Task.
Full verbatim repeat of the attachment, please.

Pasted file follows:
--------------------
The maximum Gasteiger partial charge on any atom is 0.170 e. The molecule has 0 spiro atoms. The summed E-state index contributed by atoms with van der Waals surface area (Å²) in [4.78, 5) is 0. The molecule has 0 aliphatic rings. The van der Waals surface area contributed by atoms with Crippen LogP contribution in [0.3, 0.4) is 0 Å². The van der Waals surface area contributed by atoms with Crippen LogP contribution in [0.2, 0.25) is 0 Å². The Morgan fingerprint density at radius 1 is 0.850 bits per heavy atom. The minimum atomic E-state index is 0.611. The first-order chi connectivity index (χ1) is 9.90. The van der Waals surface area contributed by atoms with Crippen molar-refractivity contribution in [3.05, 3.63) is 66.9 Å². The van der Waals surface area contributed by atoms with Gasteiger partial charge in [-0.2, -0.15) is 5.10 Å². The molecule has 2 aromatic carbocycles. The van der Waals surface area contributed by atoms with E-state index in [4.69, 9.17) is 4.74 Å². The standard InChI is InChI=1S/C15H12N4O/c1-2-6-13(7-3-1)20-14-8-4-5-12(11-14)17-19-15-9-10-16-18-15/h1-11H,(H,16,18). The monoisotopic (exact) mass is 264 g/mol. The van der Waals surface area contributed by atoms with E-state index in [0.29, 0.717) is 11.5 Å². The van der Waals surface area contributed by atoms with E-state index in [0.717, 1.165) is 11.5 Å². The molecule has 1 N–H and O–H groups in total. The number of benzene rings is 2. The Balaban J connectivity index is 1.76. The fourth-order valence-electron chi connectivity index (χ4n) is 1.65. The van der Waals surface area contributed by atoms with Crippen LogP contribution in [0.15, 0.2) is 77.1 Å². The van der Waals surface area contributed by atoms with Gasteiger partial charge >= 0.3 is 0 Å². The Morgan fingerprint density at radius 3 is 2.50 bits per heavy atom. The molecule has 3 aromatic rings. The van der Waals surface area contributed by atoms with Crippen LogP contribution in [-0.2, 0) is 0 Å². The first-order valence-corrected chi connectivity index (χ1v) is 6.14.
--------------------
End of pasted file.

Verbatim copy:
The maximum Gasteiger partial charge on any atom is 0.170 e. The molecule has 0 spiro atoms. The summed E-state index contributed by atoms with van der Waals surface area (Å²) in [4.78, 5) is 0. The molecule has 0 aliphatic rings. The van der Waals surface area contributed by atoms with Crippen LogP contribution in [0.3, 0.4) is 0 Å². The van der Waals surface area contributed by atoms with Crippen LogP contribution in [0.2, 0.25) is 0 Å². The Morgan fingerprint density at radius 1 is 0.850 bits per heavy atom. The minimum atomic E-state index is 0.611. The first-order chi connectivity index (χ1) is 9.90. The van der Waals surface area contributed by atoms with Crippen molar-refractivity contribution in [3.05, 3.63) is 66.9 Å². The van der Waals surface area contributed by atoms with Gasteiger partial charge in [-0.2, -0.15) is 5.10 Å². The molecule has 2 aromatic carbocycles. The van der Waals surface area contributed by atoms with E-state index in [4.69, 9.17) is 4.74 Å². The standard InChI is InChI=1S/C15H12N4O/c1-2-6-13(7-3-1)20-14-8-4-5-12(11-14)17-19-15-9-10-16-18-15/h1-11H,(H,16,18). The monoisotopic (exact) mass is 264 g/mol. The van der Waals surface area contributed by atoms with E-state index in [0.29, 0.717) is 11.5 Å². The van der Waals surface area contributed by atoms with E-state index in [0.717, 1.165) is 11.5 Å². The molecule has 1 N–H and O–H groups in total. The number of benzene rings is 2. The Balaban J connectivity index is 1.76. The fourth-order valence-electron chi connectivity index (χ4n) is 1.65. The van der Waals surface area contributed by atoms with Crippen LogP contribution in [0.15, 0.2) is 77.1 Å². The van der Waals surface area contributed by atoms with Gasteiger partial charge >= 0.3 is 0 Å². The Morgan fingerprint density at radius 3 is 2.50 bits per heavy atom. The molecule has 3 aromatic rings. The van der Waals surface area contributed by atoms with Crippen LogP contribution in [-0.2, 0) is 0 Å². The first-order valence-corrected chi connectivity index (χ1v) is 6.14.